Penn Central Take Two

30 Pages Posted: 8 Feb 2016 Last revised: 22 Feb 2017

Date Written: February 5, 2016


Penn Central v. New York is the most important regulatory takings case of all time. There, the Supreme Court upheld the historic preservation of Grand Central Terminal in part because the City offset the burden of the landmarking with a valuable new property interest — a transferable development right (TDR) — that could be sold to neighboring property. Extraordinarily, 1.2 million square feet of those very same TDRs, still unused for over 40 years, are the subject of new takings litigation. According to a newly filed complaint, the TDRs that saved Grand Central have themselves been taken by the government, which allegedly wiped out their value by permissively upzoning the neighboring property. The litigation is not only a captivating postscript to Penn Central, but also a compelling context for examining the category of regulatory property more generally. Regulatory property — like TDRs and pollution credits, for example — is increasingly important and valuable, but raises complicated trade-offs between the need for stability in property-based entitlements and policy flexibility in governance. This Essay ultimately argues that the creation of regulatory property should not prevent policy changes far into the future.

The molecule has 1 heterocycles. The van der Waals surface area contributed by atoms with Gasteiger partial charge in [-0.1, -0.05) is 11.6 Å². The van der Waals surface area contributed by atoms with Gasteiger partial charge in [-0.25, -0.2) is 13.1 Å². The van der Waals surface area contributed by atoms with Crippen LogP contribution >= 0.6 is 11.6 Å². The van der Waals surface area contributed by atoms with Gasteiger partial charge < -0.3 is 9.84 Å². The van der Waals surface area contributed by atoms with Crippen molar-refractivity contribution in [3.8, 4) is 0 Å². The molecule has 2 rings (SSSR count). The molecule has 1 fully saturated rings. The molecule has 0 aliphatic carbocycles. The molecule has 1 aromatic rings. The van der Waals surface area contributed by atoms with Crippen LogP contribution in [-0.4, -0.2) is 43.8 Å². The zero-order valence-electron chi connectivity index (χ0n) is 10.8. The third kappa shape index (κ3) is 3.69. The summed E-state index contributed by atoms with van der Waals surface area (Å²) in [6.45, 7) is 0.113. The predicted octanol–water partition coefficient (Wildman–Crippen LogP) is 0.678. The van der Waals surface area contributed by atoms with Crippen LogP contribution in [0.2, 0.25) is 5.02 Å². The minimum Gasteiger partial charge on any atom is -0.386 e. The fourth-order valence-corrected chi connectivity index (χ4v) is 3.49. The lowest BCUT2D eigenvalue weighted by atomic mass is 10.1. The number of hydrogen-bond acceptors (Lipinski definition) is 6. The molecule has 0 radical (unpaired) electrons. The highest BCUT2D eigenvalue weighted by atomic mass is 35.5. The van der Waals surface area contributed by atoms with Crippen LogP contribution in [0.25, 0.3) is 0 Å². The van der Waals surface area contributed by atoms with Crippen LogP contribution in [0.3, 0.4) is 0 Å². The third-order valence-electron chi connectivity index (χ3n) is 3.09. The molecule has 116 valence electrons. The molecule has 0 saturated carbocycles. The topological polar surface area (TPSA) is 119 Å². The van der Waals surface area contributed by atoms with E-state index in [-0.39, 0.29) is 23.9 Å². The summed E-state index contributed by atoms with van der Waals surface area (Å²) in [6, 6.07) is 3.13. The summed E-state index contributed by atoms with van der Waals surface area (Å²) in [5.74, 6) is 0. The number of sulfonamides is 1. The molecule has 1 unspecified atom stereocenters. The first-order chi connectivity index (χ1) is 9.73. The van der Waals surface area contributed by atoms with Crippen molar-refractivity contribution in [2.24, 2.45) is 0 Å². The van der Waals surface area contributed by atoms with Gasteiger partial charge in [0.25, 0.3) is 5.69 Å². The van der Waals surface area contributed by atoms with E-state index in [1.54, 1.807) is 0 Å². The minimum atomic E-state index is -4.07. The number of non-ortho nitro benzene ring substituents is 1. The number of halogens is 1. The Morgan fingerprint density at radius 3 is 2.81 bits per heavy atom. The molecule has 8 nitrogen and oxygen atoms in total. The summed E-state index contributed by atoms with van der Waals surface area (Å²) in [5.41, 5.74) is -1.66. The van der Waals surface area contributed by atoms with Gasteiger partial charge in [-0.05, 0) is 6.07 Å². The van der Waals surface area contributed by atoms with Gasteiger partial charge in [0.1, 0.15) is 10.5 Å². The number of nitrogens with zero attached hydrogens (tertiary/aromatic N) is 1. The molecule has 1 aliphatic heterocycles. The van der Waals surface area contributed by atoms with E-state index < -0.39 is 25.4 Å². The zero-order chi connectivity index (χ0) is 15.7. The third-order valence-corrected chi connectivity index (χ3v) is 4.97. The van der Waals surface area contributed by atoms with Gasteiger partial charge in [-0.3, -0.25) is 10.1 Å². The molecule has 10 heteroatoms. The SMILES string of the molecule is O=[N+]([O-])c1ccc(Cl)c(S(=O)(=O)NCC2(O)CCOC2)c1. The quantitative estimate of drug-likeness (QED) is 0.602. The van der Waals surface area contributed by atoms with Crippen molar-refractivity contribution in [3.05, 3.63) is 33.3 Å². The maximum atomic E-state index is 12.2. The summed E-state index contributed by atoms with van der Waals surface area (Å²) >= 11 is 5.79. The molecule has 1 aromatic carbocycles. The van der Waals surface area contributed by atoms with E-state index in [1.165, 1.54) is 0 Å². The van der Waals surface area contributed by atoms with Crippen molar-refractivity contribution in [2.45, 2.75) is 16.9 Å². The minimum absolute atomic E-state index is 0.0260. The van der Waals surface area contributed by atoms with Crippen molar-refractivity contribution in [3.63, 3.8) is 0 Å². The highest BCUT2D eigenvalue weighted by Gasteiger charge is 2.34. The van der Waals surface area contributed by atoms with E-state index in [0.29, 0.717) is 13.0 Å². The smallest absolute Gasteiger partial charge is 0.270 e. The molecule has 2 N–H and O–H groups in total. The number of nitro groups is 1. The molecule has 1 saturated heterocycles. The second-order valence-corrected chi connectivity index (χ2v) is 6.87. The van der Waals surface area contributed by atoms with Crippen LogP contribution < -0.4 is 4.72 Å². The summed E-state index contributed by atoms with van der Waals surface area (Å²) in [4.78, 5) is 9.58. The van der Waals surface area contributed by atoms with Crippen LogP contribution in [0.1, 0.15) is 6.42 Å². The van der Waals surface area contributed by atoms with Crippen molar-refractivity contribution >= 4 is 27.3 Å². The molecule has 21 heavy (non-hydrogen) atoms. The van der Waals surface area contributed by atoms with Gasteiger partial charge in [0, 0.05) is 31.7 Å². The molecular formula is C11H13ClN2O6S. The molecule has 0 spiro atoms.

Keywords: Property, Takings Clause, Regulatory Takings, Eminent Domain, Transferable Development Rights, TDR, Real Estate

Suggested Citation

Serkin, Christopher, Penn Central Take Two (February 5, 2016). Vanderbilt Public Law Research Paper No. 16-6, Available at SSRN: or

Christopher Serkin (Contact Author)

Vanderbilt Law School ( email )

131 21st Avenue South
Nashville, TN 37203
United States
615-343-6131 (Phone)

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